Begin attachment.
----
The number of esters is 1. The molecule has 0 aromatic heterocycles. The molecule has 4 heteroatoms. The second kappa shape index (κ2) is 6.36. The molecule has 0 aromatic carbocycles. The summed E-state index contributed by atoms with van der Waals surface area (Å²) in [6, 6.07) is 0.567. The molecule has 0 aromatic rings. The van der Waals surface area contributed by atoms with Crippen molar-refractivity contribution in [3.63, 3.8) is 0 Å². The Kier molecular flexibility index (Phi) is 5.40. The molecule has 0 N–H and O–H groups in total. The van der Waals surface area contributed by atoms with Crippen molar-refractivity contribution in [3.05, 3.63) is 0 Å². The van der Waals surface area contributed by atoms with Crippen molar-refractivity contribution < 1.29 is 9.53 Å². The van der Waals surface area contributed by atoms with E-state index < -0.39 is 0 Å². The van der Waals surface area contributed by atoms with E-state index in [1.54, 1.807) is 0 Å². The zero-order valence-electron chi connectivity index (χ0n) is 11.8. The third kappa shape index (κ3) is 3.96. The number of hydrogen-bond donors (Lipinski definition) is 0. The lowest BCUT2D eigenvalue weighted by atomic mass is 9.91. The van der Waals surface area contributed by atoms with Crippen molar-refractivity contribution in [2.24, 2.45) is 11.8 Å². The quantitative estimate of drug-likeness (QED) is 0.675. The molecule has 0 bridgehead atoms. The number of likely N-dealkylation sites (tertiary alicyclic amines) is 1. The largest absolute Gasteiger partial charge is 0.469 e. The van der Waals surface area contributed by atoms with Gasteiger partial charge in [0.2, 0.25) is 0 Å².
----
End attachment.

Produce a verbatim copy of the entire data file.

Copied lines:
The number of esters is 1. The molecule has 0 aromatic heterocycles. The molecule has 4 heteroatoms. The second kappa shape index (κ2) is 6.36. The molecule has 0 aromatic carbocycles. The summed E-state index contributed by atoms with van der Waals surface area (Å²) in [6, 6.07) is 0.567. The molecule has 0 aromatic rings. The van der Waals surface area contributed by atoms with Crippen molar-refractivity contribution in [3.63, 3.8) is 0 Å². The Kier molecular flexibility index (Phi) is 5.40. The molecule has 0 N–H and O–H groups in total. The van der Waals surface area contributed by atoms with Crippen molar-refractivity contribution in [3.05, 3.63) is 0 Å². The van der Waals surface area contributed by atoms with Crippen molar-refractivity contribution < 1.29 is 9.53 Å². The van der Waals surface area contributed by atoms with E-state index < -0.39 is 0 Å². The van der Waals surface area contributed by atoms with E-state index in [1.54, 1.807) is 0 Å². The zero-order valence-electron chi connectivity index (χ0n) is 11.8. The third kappa shape index (κ3) is 3.96. The number of hydrogen-bond donors (Lipinski definition) is 0. The lowest BCUT2D eigenvalue weighted by atomic mass is 9.91. The van der Waals surface area contributed by atoms with Crippen molar-refractivity contribution in [2.24, 2.45) is 11.8 Å². The quantitative estimate of drug-likeness (QED) is 0.675. The molecule has 0 bridgehead atoms. The number of likely N-dealkylation sites (tertiary alicyclic amines) is 1. The largest absolute Gasteiger partial charge is 0.469 e. The van der Waals surface area contributed by atoms with Gasteiger partial charge in [0.2, 0.25) is 0 Å².